It is easy to look out onto the challenges of our world, and make the assumption that they can only be resolved by big business, bilateral government or someone richer, cleverer, more powerful than you or I.

But the Jesus story reminds us that this is not true. Jesus’ invitation throughout the gospels is to be part of something small, a little band of disciples, a seed, a pearl, a few grains of yeast. Then, with God’s love, when we work together, when we invite others to offer their ‘smallness’, we see change begin to happen.

As churches we have often become distracted by a fascination with ‘bigness’, a desire to have large church buildings, full to bursting with people, to compare sizes of congregation and height of church spire. And who, after being part of a carol service with 1,000 voices joining in with Hark the Herald, or gathering as part of the worshiping thousands at a festival like Greenbelt or Spring Harvest, wouldn’t feel attracted to all that. We are called to seek growth in our churches, and to bring new people into the love of Christ – but have we sometimes forgotten about people and looked only for better statistics?

In this time of Coronavirus, where large gatherings have been impossible for several months now, we are being reminded of Jesus’ commitment to smallness. Jesus’ desire to bring a small group of followers around him to learn, listen and challenge one another. Over the course of Christianity, alongside our ongoing fascination with the big, there have been people who have kept alive this commitment to the small. Amongst them, Methodists have often sought to meet in small, accountability groups – class meetings, house groups, home groups, prayer cells, intentional communities, they have gone by many names.

Are you part of such a group? Would you like to be? Is this the time for you to find some people you trust and build a small community – you could meet online for now, or in a park or a garden, and have a conversation about how you could support each other in your Christian discipleship. You may like to make use of the Methodist Way of Life resources that the Methodist Church has been producing. Find out more at methodist.org.uk/our-faith/life-and-faith/a-methodist-way-of-life

This week, as we are telling stories and listening to other people tell stories, can we look for God in the little details? The simple things?

God is always inviting us to be a part of the story of love that God is writing. Jesus’ life and ministry was one long invitation to be a part of that story, through telling lots of little stories, through watching over one another in love.

Shall we take up the invitation today?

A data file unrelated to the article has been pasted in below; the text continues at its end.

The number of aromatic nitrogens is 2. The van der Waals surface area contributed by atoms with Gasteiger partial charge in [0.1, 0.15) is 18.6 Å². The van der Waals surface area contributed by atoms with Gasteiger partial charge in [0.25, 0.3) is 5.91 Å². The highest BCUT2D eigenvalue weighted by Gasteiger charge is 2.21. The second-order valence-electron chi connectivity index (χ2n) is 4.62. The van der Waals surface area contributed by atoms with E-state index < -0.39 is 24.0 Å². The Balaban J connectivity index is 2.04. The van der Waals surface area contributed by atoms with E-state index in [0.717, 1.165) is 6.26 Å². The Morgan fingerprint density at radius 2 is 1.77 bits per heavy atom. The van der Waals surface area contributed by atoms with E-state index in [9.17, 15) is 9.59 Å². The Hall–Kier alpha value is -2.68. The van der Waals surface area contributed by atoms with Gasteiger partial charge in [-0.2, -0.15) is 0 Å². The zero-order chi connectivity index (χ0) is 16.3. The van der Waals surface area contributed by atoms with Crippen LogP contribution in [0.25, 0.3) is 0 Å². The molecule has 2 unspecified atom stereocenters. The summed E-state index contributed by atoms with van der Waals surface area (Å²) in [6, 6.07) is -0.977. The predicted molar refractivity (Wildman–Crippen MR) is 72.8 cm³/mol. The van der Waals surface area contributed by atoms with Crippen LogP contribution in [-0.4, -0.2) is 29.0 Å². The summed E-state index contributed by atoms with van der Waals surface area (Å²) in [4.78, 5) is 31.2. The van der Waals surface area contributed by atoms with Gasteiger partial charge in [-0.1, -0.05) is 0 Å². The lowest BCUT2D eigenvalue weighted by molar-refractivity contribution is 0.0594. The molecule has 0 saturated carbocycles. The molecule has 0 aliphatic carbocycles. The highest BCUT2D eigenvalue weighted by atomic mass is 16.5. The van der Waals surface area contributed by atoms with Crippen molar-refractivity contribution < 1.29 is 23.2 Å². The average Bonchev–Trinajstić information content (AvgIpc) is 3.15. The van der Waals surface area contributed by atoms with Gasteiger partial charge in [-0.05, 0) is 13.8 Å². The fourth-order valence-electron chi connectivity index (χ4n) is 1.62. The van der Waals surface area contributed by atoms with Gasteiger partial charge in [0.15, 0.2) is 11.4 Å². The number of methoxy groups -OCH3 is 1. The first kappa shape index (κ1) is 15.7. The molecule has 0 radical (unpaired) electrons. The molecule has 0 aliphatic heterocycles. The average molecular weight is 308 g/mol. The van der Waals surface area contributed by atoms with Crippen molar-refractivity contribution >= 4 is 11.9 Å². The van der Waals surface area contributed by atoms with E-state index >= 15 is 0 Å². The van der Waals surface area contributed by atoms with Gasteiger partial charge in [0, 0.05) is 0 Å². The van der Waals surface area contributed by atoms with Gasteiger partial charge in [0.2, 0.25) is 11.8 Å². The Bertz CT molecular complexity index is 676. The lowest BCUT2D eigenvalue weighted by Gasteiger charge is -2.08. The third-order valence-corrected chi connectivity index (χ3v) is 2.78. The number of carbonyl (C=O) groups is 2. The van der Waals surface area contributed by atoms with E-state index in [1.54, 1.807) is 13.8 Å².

Prayers of intercession

Lord we pray for our world broken by war and conflict. Conscious of people living without homes, water and food whilst we have all we need. Conscious of people facing war just along the road from their village rather than a post office or a school.

We pray particularly for the people of ……………… and all those who share in ministry there.

What is on your heart Lord?

Show us what to do. Let us know your will so we can follow you.

Lord we pray for those who are grieving or in pain and we think of those who have lost loved ones, who are tired of living alone and find it hard to find comfort without that special person. We think of those who are ill and find it hard to make it through each day and we ask that you give them comfort and wrap your loving arms around them.

What is on your heart Lord?

Show us what to do. Let us know your will so we can follow you.

We pray for ourselves…………………………. that we might be inspired to act to do your will. That we might know your presence with us. That our hearts may be warmed by your grace, that our minds might be stretched to face new ideas.

What is on your heart Lord?

Show us what to do. Let us know your will so we can follow you.
Amen. [2]

Lord’s Prayer

Hymn 164

1   Your words to me are life and health;
they fortify my soul,
enable, guide, and teach my heart
to reach its perfect goal.

2   Your words to me are light and truth;
from day to day they show
their wisdom, passing earthly lore,
as in their truth I grow.

3   Your words to me are full of joy,
of beauty, peace, and grace;
from them I learn your blessèd will,
through them I see your face.

4   Your words are perfected in One,
yourself, the living Word;
within my heart your image print
in clearest lines, O Lord.

George Currie Martin (1865–1937)


As we rise to face the week ahead,
Rise with us, O God.
As we go to face the challenges of the days and weeks to come,
Travel with us, O God.
As we go to seek to be the best we can be,
May we know your presence alongside us, may we recognise your Spirit at work.
In Jesus’ name we pray,
Amen. [3]

[1] Reflection  written by Tim Baker

[2] Prayers of intercession written by Jane Bingham

[3] Additional prayers by Tim Baker